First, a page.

The Washington State Gambling Commission has ordered Valve to end online gambling of in-game Counter-Strike: Global Offensive items — by removing the ability to exchange them altogether.
Valve Founder and CEO Gabe Newell has already ordered his company to employ Cease & Desist notices to gambling outlets using CS:GO weapon skins as a form of currency. Unfortunately, this has only had marginal effect in stemming the tide.
The Washington State Gambling Commission isn’t satisfied. As of October 5th, 2016, they have “notified Valve Corporation that it must immediately stop allowing the transfer of virtual weapons known as ‘skins’ for gambling activities through the company’s Steam Platform.”
The commission’s press release recalls information from the Esports Betting Report as an example, citing the reported $1 billion that the “CSGO Lounge” betting site gained between January and August 2016 alone. It’s a serious problem — not the least of which is due to the fact that children are especially vulnerable to a video-game based gambling system that can be easily accessed on the internet, as opposed to a restricted brick-and-mortar location in an area where such activity is legal.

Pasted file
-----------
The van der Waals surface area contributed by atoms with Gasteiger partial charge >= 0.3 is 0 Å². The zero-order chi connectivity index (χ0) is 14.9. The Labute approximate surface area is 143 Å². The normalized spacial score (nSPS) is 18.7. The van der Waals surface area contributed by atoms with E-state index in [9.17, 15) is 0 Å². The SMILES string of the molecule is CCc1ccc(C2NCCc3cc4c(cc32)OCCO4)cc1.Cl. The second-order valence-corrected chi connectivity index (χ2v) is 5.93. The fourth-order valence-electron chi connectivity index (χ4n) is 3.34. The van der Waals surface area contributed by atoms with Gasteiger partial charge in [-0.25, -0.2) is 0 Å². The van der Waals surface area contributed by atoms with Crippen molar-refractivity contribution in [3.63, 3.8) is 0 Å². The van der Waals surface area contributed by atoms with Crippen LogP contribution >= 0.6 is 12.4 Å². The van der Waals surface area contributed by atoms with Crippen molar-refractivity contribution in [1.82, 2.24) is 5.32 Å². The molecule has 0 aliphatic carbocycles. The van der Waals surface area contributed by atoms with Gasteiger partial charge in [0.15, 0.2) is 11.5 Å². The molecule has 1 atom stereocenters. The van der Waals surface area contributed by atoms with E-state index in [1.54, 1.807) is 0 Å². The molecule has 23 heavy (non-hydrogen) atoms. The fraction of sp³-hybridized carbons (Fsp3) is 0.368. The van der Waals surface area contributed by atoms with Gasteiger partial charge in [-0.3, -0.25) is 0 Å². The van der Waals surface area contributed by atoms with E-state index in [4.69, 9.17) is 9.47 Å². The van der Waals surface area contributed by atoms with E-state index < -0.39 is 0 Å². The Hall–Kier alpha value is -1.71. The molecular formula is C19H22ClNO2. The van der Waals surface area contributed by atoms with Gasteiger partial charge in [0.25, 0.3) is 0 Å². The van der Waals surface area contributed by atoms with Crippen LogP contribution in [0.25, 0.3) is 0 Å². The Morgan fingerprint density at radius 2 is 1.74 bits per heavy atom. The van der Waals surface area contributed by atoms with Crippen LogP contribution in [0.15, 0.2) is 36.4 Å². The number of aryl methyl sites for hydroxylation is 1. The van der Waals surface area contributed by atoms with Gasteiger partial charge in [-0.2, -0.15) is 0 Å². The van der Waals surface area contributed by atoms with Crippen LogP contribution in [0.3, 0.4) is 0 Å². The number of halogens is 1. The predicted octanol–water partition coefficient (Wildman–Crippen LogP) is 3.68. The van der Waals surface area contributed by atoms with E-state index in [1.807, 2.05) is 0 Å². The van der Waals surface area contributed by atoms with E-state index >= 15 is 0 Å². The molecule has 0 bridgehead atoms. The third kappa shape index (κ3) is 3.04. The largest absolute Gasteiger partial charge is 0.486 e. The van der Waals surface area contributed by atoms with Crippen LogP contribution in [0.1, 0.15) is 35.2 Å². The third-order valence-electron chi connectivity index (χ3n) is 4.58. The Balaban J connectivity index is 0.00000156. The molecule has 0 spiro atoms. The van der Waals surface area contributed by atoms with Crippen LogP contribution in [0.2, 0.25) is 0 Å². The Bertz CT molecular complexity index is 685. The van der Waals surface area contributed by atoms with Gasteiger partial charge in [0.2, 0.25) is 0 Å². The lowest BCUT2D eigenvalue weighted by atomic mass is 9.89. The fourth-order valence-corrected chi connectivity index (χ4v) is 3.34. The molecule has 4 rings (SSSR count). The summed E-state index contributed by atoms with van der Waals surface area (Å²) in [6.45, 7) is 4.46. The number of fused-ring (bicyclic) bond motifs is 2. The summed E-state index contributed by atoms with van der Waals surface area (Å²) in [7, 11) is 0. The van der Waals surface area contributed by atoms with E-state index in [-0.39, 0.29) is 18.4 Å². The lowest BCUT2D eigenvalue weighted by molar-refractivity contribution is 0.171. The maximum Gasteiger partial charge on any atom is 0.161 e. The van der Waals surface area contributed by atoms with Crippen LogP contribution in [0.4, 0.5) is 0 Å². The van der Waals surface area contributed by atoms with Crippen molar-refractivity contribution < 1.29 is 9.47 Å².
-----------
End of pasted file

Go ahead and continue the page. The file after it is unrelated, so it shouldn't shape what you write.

The problem is that this would require Valve to entirely dismantle its Counter-Strike item marketplace, which is in and of itself harmless. It allows for players to buy, sell, and trade in-game cosmetic rewards received from crates awarded through gameplay. Washington State is attempting to force Valve to forfeit legitimate business because of exploitation that exists outside their ability to control.
It’s hard to see how this could result in any sort of change — it reeks of bureaucracy with limited understanding of the platform and its activities. But unless Valve does suspend its marketplace entirely, it’s just as difficult to see how this problem could be addressed in any effective manner.
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